Review: THE BAY (2012) | Casey's Movie Mania | Movie Reviews, Features & Others

Sunday, 25 November 2012

Review: THE BAY (2012)

RATING: 2.5/5

Throughout his illustrious career, veteran director Barry Levinson is primarily known for his small-scale comedic dramas by the likes of his beloved "Baltimore" series (1982's DINER, 1987's TIN MEN, 1990's AVALON and 1999's LIBERTY HEIGHTS) and of course his biggest hit to date, 1988's RAIN MAN, in which the movie won four Academy Awards. He tackled other genres as well with varying degree of success, such as 1984's THE NATURAL (baseball drama), 1991's BUGSY (gangster drama), 1994's DISCLOSURE (techno thriller) and 1998's SPHERE (sci-fi thriller). In his new movie, THE BAY marks Levinson's first foray into found-footage horror genre. It's a radical change of pace, and it's also interesting to see how an old dog like Levinson can brings his directing experience to this current genre craze. Produced by none others than Oren Peli of PARANORMAL ACTIVITY fame, THE BAY is a genuinely creepy, if somewhat hollow thriller that exploits the horror of an ecological disaster.

The movie follows a shocking revelation of the fateful July 4, 2009 celebration that quickly went awry in the sleepy Chesapeake Bay harbor town of Claridge, Maryland. A sole eyewitness named Donna Thompson (Kether Donohue), who managed to survive that event, sets up a Skype interview while unveiling a series of chilling footage that the government has been covering up the whole truth for the past three years.

Back then, Donna was a news intern covering the Fourth of July celebration for the local news network. At the beginning, the celebration was filled with lots of fun activities and every townspeople are enjoying themselves. Not long after, something bad has happened -- the townspeople started showing signs of a terrible infection. Ugly rashes start to envelop all over their bodies, some of them start vomiting blood, and many ends up mysteriously dead. Apparently isopod parasites are found in a school of dead fishes floating at the bay by two ocean biologists that somehow made its way into a human host. Soon the parasites begin to spread at an alarming rate where they consume its victims from the inside out. Local doctors are completely unsure what to do to stop the massive outbreak as more victims pile up until the population at the Chesapeake Bay drops drastically.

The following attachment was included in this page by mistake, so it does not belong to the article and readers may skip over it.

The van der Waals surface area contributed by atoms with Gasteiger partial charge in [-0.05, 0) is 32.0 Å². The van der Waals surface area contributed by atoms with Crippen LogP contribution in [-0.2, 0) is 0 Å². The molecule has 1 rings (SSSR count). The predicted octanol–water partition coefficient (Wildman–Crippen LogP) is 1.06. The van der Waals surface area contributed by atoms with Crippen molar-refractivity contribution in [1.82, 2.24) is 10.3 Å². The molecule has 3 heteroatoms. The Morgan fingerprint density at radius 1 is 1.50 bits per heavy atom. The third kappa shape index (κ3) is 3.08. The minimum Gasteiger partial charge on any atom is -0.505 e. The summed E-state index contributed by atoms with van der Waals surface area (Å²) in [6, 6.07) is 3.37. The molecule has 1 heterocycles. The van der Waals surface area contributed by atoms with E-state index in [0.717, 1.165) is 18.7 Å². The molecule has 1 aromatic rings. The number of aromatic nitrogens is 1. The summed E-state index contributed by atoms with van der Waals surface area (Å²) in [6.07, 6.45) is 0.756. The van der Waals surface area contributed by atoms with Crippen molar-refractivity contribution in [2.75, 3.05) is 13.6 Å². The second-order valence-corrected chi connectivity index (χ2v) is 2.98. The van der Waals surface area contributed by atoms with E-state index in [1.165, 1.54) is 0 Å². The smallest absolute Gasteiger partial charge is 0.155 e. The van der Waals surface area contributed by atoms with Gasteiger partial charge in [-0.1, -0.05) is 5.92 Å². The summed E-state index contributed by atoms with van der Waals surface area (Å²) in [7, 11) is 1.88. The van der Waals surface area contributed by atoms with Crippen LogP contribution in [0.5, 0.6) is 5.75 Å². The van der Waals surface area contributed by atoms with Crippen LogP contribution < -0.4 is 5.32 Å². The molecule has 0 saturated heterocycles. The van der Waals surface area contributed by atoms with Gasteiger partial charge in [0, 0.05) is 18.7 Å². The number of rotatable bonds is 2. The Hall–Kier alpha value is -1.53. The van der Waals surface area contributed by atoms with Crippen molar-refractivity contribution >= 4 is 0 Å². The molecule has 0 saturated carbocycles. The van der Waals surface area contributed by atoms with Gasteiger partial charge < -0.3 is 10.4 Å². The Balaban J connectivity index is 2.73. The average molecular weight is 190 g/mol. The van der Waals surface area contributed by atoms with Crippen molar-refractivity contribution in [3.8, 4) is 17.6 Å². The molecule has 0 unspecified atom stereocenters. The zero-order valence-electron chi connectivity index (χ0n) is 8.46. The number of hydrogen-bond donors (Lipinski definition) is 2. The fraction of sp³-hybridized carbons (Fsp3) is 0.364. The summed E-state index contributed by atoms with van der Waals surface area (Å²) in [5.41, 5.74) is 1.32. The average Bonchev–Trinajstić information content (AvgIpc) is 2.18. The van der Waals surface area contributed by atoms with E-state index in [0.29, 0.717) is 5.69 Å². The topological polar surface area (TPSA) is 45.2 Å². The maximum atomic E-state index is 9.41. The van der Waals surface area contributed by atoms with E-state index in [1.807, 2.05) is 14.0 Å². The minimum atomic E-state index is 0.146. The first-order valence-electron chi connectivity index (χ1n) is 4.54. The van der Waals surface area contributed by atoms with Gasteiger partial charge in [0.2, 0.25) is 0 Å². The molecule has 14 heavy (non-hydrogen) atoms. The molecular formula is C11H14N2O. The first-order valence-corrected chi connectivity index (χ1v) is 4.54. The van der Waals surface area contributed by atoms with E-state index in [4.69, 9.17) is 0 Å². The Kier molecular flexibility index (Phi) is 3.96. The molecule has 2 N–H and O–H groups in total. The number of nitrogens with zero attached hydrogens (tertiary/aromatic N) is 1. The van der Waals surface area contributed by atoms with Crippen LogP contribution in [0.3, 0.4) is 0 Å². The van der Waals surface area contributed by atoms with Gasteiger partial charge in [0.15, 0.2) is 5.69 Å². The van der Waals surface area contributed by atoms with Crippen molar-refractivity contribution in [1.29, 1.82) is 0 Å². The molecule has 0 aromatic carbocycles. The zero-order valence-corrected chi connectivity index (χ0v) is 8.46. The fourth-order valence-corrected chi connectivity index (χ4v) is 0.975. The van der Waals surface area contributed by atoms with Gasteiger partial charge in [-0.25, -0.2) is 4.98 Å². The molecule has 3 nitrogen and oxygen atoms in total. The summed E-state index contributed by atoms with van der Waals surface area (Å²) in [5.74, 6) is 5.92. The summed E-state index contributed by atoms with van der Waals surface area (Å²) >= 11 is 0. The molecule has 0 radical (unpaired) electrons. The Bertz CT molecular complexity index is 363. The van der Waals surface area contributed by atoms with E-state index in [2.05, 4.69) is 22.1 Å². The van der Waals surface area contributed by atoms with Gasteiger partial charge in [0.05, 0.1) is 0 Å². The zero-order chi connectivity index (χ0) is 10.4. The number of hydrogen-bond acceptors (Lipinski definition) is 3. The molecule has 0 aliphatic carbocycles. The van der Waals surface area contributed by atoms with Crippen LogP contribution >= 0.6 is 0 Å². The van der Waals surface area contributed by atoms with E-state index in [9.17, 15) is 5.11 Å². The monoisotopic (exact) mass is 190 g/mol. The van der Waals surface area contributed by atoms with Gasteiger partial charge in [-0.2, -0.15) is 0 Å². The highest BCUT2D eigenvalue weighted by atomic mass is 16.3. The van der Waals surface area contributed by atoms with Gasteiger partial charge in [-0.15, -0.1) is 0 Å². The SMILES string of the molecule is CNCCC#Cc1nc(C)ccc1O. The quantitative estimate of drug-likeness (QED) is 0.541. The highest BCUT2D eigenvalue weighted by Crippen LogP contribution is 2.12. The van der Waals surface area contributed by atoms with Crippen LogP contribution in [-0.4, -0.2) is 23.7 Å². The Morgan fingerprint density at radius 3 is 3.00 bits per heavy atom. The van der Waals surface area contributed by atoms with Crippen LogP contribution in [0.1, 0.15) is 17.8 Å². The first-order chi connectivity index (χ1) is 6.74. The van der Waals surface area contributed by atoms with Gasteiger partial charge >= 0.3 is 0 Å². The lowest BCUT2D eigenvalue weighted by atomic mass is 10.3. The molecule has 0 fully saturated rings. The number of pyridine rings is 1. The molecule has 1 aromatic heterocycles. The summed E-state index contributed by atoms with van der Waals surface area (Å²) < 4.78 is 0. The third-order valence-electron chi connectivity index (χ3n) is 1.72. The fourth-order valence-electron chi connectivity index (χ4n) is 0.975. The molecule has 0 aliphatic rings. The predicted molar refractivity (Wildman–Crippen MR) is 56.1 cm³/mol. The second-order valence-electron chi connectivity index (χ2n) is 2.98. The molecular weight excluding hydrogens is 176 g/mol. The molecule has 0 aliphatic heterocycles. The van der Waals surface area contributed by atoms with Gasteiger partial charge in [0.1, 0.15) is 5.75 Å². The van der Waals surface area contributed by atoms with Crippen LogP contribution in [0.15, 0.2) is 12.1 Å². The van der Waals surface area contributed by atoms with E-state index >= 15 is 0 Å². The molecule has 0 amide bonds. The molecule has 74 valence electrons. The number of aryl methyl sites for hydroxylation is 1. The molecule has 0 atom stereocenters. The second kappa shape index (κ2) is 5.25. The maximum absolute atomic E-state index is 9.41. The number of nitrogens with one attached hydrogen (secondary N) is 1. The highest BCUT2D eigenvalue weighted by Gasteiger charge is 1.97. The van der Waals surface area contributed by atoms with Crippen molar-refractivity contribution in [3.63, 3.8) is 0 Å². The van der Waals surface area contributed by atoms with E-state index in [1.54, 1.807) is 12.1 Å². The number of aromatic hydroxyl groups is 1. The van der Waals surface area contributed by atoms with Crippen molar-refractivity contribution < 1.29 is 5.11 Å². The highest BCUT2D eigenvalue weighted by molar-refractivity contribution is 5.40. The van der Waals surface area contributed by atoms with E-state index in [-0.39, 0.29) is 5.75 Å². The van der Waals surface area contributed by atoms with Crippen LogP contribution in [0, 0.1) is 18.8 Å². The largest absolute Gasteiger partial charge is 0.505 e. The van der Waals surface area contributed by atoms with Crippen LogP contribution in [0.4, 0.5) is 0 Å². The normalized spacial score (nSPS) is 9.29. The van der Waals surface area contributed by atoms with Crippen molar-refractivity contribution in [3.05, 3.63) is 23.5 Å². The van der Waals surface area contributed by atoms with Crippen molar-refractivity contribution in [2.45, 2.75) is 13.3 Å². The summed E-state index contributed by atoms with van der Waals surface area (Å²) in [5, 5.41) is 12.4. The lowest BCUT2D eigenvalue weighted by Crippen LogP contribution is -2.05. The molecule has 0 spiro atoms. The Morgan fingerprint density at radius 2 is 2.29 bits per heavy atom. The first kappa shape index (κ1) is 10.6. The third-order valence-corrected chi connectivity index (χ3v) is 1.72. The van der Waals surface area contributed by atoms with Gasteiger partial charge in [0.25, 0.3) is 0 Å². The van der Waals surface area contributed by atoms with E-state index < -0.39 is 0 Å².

Instead of a typical found-footage horror movie that shot in a way where some teenager wobbles around with his/her camcorder, the movie is effectively captured in a pseudo-documentary style like you are watching a special episode of a National Geographic channel. Levinson is smart enough not to fall victim with the deliberately shaky-cam style that caused the viewers a lot of nausea or very hard to see what is going on within the footage. Make no mistake, there are some shaky-cam moments, but at least they are watchable. Here, he mixes all kind of multiple video formats he can think of (video cam, surveillance cam, CCTV, mobile phone, Skype and even FaceTime) and he succeeds admirably to keep viewers off balance throughout the course of the movie.

Apart from that, Levinson also effectively conveys a sense of uncertainty and paranoia with a generous amount of stomach-churning gores (all the icky effects caused by the isopod parasites) and sudden burst of violence (the scene involving an infected, hysterical cop gunning down another cop before killing himself is genuinely shocking).

And while Levinson and screenwriter Michael Wallach does make an effective cautionary tale of an ecological disaster -- something that should inspire or teach the public a lesson or two about not to undermine environmental pollution, THE BAY can be exceptionally slow-moving at times. Other times, viewers might be put off by a somewhat anticlimactic finale that only be unveiled in a matter-of-fact scenario.

THE BAY may have been erratic, but somewhere in between, it's nice to see that there's still life left in this overcrowded found-footage horror craze.

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